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Voters to head to polls for UK general election

Millions of voters are set to cast their ballots in the UK’s first July general election since 1945.

Polling stations, set up in buildings like local schools and community halls, will be open between 07:00 and 22:00 BST on Thursday.

Around 46 million voters are eligible to elect 650 members of Parliament to the House of Commons.

The results for each area, or constituency, will be declared through the night and into Friday morning, reports BBC.

Political parties are looking to win more than half the seats, 326, in order to form a majority government.

The election, called by Prime Minister Rishi Sunak in May, is taking place under new constituency boundaries following a scheduled review to take account of changes in population.

The new boundaries, based on voter registration figures, have seen England receive an additional 10 MPs, taking its total seats to 543.

The number of seats in Wales has dropped by eight to 32 seats, with the total for Scotland falling from 59 to 57. Northern Ireland stays the same with 18.

Anyone aged 18 or over can vote, as long as they are registered and a British citizen or qualifying citizen of the Commonwealth or Republic of Ireland. Registration closed on 18 June.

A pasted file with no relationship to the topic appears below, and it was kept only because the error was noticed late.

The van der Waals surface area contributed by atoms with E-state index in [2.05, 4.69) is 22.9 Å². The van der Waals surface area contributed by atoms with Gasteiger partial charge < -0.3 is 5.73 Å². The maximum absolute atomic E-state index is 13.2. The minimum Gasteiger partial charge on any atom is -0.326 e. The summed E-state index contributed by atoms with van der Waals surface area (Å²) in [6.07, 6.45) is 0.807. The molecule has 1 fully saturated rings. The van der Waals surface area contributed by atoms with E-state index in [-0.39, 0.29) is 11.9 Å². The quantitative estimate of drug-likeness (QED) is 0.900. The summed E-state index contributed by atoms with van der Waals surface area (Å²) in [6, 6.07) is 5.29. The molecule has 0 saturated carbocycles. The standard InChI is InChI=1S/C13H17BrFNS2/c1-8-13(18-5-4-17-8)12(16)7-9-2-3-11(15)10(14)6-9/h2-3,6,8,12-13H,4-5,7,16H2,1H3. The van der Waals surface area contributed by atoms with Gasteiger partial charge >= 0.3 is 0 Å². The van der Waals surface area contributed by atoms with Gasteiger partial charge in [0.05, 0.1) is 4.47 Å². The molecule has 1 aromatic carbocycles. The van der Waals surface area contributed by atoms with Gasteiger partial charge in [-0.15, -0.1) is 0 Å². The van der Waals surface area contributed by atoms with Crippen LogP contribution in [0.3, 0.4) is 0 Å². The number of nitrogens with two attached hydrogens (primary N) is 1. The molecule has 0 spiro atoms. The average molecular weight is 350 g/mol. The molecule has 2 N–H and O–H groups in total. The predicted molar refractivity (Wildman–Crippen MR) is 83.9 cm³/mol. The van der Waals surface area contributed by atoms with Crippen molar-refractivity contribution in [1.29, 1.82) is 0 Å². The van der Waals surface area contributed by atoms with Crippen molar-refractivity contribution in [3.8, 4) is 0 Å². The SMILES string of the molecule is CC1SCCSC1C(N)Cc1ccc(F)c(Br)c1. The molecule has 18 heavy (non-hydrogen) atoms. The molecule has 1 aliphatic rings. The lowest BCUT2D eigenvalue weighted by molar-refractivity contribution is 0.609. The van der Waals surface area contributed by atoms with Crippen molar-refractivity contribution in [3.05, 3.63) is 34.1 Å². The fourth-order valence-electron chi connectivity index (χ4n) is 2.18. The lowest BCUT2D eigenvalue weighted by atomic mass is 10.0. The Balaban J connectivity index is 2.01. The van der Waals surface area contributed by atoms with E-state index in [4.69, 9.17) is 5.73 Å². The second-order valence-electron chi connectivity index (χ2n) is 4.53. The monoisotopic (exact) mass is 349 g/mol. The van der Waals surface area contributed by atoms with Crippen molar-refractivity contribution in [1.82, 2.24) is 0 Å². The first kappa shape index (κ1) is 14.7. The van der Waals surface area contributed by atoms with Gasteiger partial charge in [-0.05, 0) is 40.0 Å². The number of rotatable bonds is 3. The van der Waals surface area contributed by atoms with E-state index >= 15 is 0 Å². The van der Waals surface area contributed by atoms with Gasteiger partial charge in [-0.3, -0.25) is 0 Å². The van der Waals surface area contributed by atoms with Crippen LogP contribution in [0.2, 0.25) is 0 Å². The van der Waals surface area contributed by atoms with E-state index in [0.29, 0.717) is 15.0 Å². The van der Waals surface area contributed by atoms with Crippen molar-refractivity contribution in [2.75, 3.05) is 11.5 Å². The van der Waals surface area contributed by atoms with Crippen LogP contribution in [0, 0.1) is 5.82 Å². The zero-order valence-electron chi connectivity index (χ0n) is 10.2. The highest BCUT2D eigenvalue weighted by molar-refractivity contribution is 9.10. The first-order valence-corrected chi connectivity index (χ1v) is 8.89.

Following a legal change in 2022, an estimated two million British citizens who have been living abroad for more than 15 years were able to register to vote.

This is also the first general election at which voters in England, Wales and Scotland will have to show photo ID to vote in person.

There are 22 acceptable forms of ID, including passports, driving licences, older or Disabled Person’s bus passes, and Oyster 60+ cards.

There are nine valid forms of ID to vote in Northern Ireland, where voters have had to show photo ID since 2003.

Alternatively, those registered to vote without the correct ID were able to apply for a free document called a voter authority certificate.

Voters in England, Scotland and Wales whose ID is lost or stolen after the deadline can apply for an emergency proxy vote, up until 17:00 on polling day, to allow another registered voter to cast a vote on their behalf.

Many people will have already voted for their favoured candidate in their constituency by voting by post.

Those who applied for a postal vote but have yet to return it can hand it into their local polling station by the close of polls at 22.00 BST.

Alternatively, they may also be able to hand it in to their local council office during office hours.

How does the BBC report polling day?

The BBC, like other broadcasters, is not allowed to report details of campaigning or election issues while polls are open.

On polling day, the BBC does not report on any of the election campaigns from 06:00 BST until polls close at 22:00 BST on TV, radio or bbc.co.uk, or on social media and other channels.

However, online sites do not have to remove archived reports, including, for instance, programmes on iPlayer.

The lists of candidates, as well as the manifesto guides, remain available online during polling day.